Barr S, Shaw G, Coles T, 2011, "Sustainable lifestyles: sites, practices, and policy" Environment and Planning A 43(12) 3011 – 3029
Download citation data in RIS format
Sustainable lifestyles: sites, practices, and policy
Stewart Barr, Gareth Shaw, Tim Coles
Received 12 November 2010; in revised form 7 July 2011
Abstract. Proenvironmental behaviour change remains a high priority for many governments and agencies and there are now numerous programmes aimed at encouraging citizens to adopt sustainable forms of living. However, although programmes for addressing behaviour change in and around the home are well developed, there has been significantly less attention paid to activities beyond this site of practice. This is despite the environmental implications of consumption choices for leisure, tourism, and work-related activities. Through focusing on sites of practice as a key framing device, this paper uses data from a series of in-depth interviews to identify three major challenges for academics and practitioners concerned with understanding and promoting more environmentally responsible behaviour. First, attention must shift beyond the home as a site of environmental practice to consider the ways in which individuals respond to exhortations towards ‘greener’ lifestyles in other high-consumption and carbon-intensive settings, Second, in broadening the scope of environmental practice, policy makers need to revisit their reliance on segmentation models and related social marketing approaches. This is in the light of data that suggest those with strong environmental commitments in the home are often reluctant to engage in similar commitments in other sites of practice. Third, researchers and policy makers therefore need to move beyond the traditional ‘siting’ of environmental practice towards a spatially sophisticated conceptualisation that accounts for the multiple settings of consumption through mapping the relationships that exist between sites of practice.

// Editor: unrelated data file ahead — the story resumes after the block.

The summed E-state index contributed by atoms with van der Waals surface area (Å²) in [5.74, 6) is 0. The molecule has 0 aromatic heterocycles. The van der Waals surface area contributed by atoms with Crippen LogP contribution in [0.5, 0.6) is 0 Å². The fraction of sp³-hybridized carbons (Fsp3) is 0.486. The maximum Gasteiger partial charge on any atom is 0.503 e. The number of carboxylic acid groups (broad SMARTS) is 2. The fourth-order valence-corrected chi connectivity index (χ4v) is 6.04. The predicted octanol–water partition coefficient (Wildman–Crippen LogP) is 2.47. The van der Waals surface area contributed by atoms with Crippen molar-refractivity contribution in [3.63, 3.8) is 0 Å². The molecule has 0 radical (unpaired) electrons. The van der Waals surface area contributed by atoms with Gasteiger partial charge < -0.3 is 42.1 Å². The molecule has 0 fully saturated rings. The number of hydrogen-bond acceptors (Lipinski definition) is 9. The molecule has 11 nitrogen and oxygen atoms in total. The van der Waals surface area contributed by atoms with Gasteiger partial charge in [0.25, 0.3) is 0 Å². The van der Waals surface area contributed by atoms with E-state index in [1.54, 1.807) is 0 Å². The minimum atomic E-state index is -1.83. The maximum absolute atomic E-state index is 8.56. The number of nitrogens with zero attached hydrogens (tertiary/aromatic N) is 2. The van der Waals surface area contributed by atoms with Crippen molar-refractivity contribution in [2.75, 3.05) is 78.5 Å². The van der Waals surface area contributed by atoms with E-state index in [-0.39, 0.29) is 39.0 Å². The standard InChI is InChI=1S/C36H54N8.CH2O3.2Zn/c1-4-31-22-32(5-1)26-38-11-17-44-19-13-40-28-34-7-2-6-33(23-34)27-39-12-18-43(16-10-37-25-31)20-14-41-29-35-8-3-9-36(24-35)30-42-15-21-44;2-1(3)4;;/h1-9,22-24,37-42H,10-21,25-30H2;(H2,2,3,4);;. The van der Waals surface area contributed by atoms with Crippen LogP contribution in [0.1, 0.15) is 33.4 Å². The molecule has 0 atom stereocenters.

Full-text PDF size: 205 Kb
References 65 references, 0 with DOI links ()
Your computer (IP address: 126.96.36.199) has not been recognised as being on a network authorised to view the full text or references of this article. If you are a member of a university library that has a subscription to the journal, please contact your serials librarian (subscriptions information).